Posted 20th November 2014 by Fong Chau
Stir-up Sunday takes place on the last Sunday before Advent and is traditionally the day when families get together to make mincemeat to form the basis of Christmas bakes, like Christmas pudding and mince pies. We asked some of the country’s leading chefs how to get the best out of your mincemeat mix.
1. Make it ahead
This year Stir-up Sunday falls on 23 November, but why should we all start preparations for Christmas fare when it’s still more than a month away? Britain’s premier baking expert Mary Berry CBE explains: “It is best to make it ahead, so the spice flavours infuse into the mincemeat and all the fruit soften down.” The time between getting started on the mixture and Christmas Day means the flavours have time to mature and blend together.
Writer and chef Annabel Karmel MBE agrees: “You need to prepare mincemeat in advance to give the flavours the maximum amount of time to mature. This means that all the flavours will soak together, giving it a rich taste and texture when you come to eat it.”
2. Give it a kick
Typically, a mincemeat mix is made up of dried fruits and spices, brought together with alcohol. Mary shares her recipe with us and advises: “I always like to include chopped apple, raisins, sultanas, light muscovado sugar, booze and spice. As long as these are included, you can add other chopped dried fruits or citrus.”
MasterChef finalist Stacie Stewart also has her own Stir-up Sunday mix. She tells us: “I love orange and glacier cherries and my nana has always insisted on almond slivers lightly toasted.”
Annabel, for her part, uses a mix of raisins, sultanas, currants and ground almonds.
3. Add a personal twist
Here’s where it gets fun! Everyone has their own personal spin on mincemeat. Mary says: “I add chopped dried apricots, which give a fruity change.”
Stacie also has a few ideas to add to the mix. She tells us: “Dried cranberries are lovely. And stem ginger too. Chocolate chips also work well.”
Annabel likes to stay true to her mincemeat mix, but gives her pies a new twist. She says: “I often like having an unusual topping, such as marzipan, or mince pies with a crushed meringue or crumble topping. This gives the overall pie more texture and extra flavour.”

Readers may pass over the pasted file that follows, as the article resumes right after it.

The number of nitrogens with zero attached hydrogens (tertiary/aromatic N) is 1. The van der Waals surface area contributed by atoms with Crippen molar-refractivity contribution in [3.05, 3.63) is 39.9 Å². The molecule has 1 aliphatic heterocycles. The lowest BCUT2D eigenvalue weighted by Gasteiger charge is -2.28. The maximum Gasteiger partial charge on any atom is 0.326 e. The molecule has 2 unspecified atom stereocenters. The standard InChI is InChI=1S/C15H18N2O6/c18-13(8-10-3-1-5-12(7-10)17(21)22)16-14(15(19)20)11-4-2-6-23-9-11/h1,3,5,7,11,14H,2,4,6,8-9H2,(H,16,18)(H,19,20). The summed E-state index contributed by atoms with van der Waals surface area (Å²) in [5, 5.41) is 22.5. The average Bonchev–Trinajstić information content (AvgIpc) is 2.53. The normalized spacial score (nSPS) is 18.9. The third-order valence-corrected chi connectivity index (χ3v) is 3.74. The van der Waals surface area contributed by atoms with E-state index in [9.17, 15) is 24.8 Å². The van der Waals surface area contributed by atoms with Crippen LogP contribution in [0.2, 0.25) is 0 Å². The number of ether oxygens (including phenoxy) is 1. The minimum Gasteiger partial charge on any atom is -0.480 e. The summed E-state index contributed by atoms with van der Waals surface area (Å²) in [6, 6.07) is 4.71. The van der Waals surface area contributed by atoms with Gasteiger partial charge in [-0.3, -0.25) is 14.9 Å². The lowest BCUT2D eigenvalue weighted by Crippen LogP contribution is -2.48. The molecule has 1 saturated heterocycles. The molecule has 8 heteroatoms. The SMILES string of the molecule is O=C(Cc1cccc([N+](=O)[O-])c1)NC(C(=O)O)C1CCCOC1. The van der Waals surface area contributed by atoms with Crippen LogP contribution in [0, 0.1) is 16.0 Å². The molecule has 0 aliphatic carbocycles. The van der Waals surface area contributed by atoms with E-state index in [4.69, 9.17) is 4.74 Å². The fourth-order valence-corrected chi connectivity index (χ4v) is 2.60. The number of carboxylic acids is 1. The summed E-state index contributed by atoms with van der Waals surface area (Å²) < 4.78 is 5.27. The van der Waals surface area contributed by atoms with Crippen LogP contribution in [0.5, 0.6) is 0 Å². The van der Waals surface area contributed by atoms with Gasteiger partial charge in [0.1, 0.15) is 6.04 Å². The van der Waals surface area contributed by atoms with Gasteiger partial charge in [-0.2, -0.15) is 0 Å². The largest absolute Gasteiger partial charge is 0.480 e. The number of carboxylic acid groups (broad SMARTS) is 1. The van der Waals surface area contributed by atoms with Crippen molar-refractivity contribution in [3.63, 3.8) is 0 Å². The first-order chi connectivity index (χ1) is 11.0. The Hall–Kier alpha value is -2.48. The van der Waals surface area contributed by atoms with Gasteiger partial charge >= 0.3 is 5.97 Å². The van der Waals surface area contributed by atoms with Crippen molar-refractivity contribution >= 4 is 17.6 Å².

4. Vegetarian suet will do nicely
Traditionally mincemeat mix contained suet, which comes from cows – bad news for vegetarians. But all three cooks agree that vegetarian suet, which is widely available, can be used as a substitute – and Stacie says the suet can even be left out completely. And if you’re avoiding gluten, you can still give Christmas pudding a go with our gluten-free recipe.
5. Keep the mincemeat from spoiling
There’s no need to worry about your mix going off so long as you take some simple precautions. “Make sure your jars are sterilised,” says Stacie. “I do this in the dishwasher, but they can also be done carefully in a sink of hot water and allowed to steam dry. Make sure the lids are sealed properly, fill the jars to a centimetre from the top and place a ring of greaseproof paper directly on the mincemeat before sealing.”
Mary reassures us that the sugar and the alcohol preserve the mincemeat and stop if from going off, but has this word of warning: “If you add too much apple it could go mouldy, so store the mincemeat in the freezer if keeping it for a long time.”
6. Make a wish!
The final and most important ingredient in your Stir-up Sunday mix is your wish. Traditionally when families made mincemeat together, children would add their wishes as they stirred. So, if you’re taking part this year, make sure you don’t forget this vital part of the ritual!
Are you taking part in Stir-up Sunday this year? Let us know what your wishes are in the comments below.